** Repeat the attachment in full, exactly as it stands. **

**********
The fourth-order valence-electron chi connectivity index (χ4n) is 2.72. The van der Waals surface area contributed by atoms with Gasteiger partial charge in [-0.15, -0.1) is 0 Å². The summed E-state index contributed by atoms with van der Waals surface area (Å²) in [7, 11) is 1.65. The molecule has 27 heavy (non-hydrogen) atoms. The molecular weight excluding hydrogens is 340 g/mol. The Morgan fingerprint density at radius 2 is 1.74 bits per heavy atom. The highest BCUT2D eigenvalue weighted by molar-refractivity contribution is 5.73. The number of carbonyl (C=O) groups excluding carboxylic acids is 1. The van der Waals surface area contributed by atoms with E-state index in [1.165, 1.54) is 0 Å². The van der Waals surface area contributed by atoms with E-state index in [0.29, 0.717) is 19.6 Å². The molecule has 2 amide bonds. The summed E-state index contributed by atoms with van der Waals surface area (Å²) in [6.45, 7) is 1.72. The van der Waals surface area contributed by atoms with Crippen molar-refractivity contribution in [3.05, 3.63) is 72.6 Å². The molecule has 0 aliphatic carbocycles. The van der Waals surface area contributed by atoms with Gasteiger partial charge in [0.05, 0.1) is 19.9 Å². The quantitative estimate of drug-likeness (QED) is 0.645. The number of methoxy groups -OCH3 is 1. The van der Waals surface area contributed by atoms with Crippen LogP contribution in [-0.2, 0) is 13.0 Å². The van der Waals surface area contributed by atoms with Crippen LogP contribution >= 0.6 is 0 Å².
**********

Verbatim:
The fourth-order valence-electron chi connectivity index (χ4n) is 2.72. The van der Waals surface area contributed by atoms with Gasteiger partial charge in [-0.15, -0.1) is 0 Å². The summed E-state index contributed by atoms with van der Waals surface area (Å²) in [7, 11) is 1.65. The molecule has 27 heavy (non-hydrogen) atoms. The molecular weight excluding hydrogens is 340 g/mol. The Morgan fingerprint density at radius 2 is 1.74 bits per heavy atom. The highest BCUT2D eigenvalue weighted by molar-refractivity contribution is 5.73. The number of carbonyl (C=O) groups excluding carboxylic acids is 1. The van der Waals surface area contributed by atoms with E-state index in [1.165, 1.54) is 0 Å². The van der Waals surface area contributed by atoms with E-state index in [0.29, 0.717) is 19.6 Å². The molecule has 2 amide bonds. The summed E-state index contributed by atoms with van der Waals surface area (Å²) in [6.45, 7) is 1.72. The van der Waals surface area contributed by atoms with Crippen molar-refractivity contribution in [3.05, 3.63) is 72.6 Å². The molecule has 0 aliphatic carbocycles. The van der Waals surface area contributed by atoms with Gasteiger partial charge in [0.05, 0.1) is 19.9 Å². The quantitative estimate of drug-likeness (QED) is 0.645. The number of methoxy groups -OCH3 is 1. The van der Waals surface area contributed by atoms with Crippen LogP contribution in [-0.2, 0) is 13.0 Å². The van der Waals surface area contributed by atoms with Crippen LogP contribution >= 0.6 is 0 Å².